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Yes Bank yet to take final call on Canadian investor Braich’s $1.2 bn offer
Photo Credit: VCCircle

Private-sector lender Yes Bank said on Tuesday it hasn’t yet decided on accepting a $1.2 billion investment offer from Canada’s Erwin Singh Braich and Hong Kong-based SPGP Holdings as part of a planned $2 billion fundraise.

The binding offer submitted by Braich and SPGP Holdings continues to be “under discussion”, the bank said in a stock-exchange filing after a board meeting.

But the bank said it is “willing to favourably consider” the $500 million offer made by London-based Citax Holdings and Citax Investment Group.

The bank, which is struggling to replenish its equity capital, said it will take the final decision regarding allotment to Citax in the next board meeting. It didn’t specify the date of the meeting.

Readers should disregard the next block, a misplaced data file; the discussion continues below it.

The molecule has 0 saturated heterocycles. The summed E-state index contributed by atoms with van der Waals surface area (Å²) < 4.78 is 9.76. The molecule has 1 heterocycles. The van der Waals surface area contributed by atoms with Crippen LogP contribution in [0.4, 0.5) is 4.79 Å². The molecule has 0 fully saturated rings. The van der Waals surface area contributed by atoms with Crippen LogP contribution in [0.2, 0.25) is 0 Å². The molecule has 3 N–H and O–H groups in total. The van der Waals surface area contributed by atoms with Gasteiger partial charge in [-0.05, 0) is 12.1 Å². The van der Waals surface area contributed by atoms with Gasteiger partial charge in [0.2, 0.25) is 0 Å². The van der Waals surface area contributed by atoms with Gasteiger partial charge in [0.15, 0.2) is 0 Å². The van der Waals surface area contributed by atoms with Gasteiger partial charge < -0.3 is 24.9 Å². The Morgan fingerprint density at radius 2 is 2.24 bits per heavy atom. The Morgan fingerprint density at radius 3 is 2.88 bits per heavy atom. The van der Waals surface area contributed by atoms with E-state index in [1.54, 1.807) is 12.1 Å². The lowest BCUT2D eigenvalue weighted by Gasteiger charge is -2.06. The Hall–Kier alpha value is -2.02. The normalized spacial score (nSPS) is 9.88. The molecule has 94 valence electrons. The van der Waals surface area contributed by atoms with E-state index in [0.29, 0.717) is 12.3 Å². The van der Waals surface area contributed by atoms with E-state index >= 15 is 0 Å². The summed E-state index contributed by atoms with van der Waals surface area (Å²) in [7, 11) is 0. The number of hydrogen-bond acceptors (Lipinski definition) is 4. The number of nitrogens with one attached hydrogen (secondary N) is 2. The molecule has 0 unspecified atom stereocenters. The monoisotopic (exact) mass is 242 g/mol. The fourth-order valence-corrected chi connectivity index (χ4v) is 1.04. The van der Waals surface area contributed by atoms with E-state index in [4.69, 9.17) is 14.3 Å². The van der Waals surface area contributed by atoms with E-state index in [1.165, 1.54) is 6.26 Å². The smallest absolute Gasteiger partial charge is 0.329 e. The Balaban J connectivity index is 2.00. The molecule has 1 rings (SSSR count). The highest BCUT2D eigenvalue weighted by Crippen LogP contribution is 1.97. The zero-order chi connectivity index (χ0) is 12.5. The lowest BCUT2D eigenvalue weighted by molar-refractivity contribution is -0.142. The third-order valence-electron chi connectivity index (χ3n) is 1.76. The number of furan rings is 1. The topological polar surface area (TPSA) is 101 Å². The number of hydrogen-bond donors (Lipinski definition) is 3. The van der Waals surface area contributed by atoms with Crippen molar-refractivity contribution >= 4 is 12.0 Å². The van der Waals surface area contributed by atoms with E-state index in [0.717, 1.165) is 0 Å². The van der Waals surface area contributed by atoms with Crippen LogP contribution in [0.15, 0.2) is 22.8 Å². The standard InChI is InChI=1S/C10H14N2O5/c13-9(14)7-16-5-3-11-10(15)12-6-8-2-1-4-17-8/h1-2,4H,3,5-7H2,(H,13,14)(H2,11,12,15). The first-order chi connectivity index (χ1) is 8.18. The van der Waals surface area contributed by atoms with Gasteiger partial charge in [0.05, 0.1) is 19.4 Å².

The bank also said it will continue to evaluate other potential investors to raise up to $2 billion.

The board meeting comes after the Ravneet Gill-led bank said on November 29 that a number of investors had evinced interest to invest a total of $2 billion through a preferential allotment of shares. 

However, Bloomberg News reported on Monday that Yes Bank's board was likely to reject Braich’s offer amid concerns surrounding his involvement in several lawsuits, bankruptcy cases and unsuccessful business deals.

Moreover, doubts over key foreign investors have triggered concerns that the Reserve Bank of India might not allow them to take ownership stakes in the lender. The private-sector bank would prefer to have institutions rather than individual investors involved in its fundraising, The Times of India reported.

Other investors that were part of the planned $2 billion fundraise included Aditya Birla Family Office and Rekha Jhunjhunwala, wife of stock market investor Rakesh Jhunjhunwala, who committed $25 million each.

Ahead of the board meeting on Tuesday, Yes Bank's shares tumbled by over 10% to close at Rs 50.40 per share. It has lost nearly 70% of its market value this year due to concerns related to rising bad loans and a capital crunch. 

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